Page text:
Second Chances

The Story

When I was twelve years old, I had a crush on a cousin of mine. He was a dozen years older than I and, when he came over to our house one day to introduce his fiancée to our family, I was heartbroken.

Jerry never knew about my crush – I was just a kid to him – and he went on to marry soon after the visit. He became a lawyer, had a son, and lived what seemed to be a charmed life, with everything falling into place for him: the lovely wife, the adorable child, the perfect job, the expensive home in the upscale neighborhood, the supportive church group, the extensive travel.

Years went by with no connections. My Mom faulted him for that, telling me that Jerry had “crossed us off his list,” which was her way of saying the lack of connection was done on purpose – in her mind, he was a rich, arrogant lawyer who had no time for family.

Then my Mom died and my cousin got in touch with me. He offered his condolences and asked if he could host the immediate family for a simple meal at his house – to reconnect with us and to honor my Mom. He and his wife were gracious and kind to us all. During the meal, Jerry recounted how much he had admired my Mom throughout the years. I was surprised and touched.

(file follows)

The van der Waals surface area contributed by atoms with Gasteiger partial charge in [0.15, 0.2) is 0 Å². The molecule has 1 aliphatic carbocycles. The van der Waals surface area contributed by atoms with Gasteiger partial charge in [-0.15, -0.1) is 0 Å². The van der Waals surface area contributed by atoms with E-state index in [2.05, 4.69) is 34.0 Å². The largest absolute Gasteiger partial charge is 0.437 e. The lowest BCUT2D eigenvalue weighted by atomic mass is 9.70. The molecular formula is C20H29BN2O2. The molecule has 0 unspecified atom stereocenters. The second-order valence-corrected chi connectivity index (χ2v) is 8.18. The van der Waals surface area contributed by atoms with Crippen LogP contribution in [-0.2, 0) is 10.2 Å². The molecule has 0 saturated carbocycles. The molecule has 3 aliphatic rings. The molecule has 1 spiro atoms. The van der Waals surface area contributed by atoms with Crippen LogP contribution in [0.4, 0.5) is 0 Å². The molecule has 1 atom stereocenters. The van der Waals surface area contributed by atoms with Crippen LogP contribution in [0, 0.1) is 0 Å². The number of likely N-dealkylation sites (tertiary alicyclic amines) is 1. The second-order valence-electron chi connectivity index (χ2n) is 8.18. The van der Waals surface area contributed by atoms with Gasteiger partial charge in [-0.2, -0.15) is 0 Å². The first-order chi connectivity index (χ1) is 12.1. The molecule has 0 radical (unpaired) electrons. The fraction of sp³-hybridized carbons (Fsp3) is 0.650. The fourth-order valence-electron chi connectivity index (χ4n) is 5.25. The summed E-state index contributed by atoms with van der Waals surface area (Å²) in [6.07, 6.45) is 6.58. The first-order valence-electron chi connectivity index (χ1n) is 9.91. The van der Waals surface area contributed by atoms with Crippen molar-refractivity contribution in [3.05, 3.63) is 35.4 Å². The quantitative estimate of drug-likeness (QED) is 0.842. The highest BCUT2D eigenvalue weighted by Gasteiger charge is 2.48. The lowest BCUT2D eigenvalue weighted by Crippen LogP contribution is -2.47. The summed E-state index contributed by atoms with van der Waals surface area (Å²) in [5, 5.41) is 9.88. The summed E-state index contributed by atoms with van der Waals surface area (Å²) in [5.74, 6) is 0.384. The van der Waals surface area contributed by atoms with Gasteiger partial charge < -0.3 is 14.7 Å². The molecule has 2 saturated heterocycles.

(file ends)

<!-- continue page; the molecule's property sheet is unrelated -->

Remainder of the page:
A few years later, his wife passed away after a long illness and, again, my cousin contacted me to ask if the family would consider attending the memorial for her. We did and he, in turn, was touched that we would do that for him. We received a hand-written note from him later, letting us know how grateful he was that we were there.

Present day: We see Jerry once a year now, when we’re visiting family members who live in his area. He is always a gracious host, humble in his stories of the past, and generous with his offers of lodging and meals. He always asks about everyone.

I find myself enjoying his company and feeling glad that I got a second chance to reconnect with him. Somehow, I think my Mom would be happy about that, as well.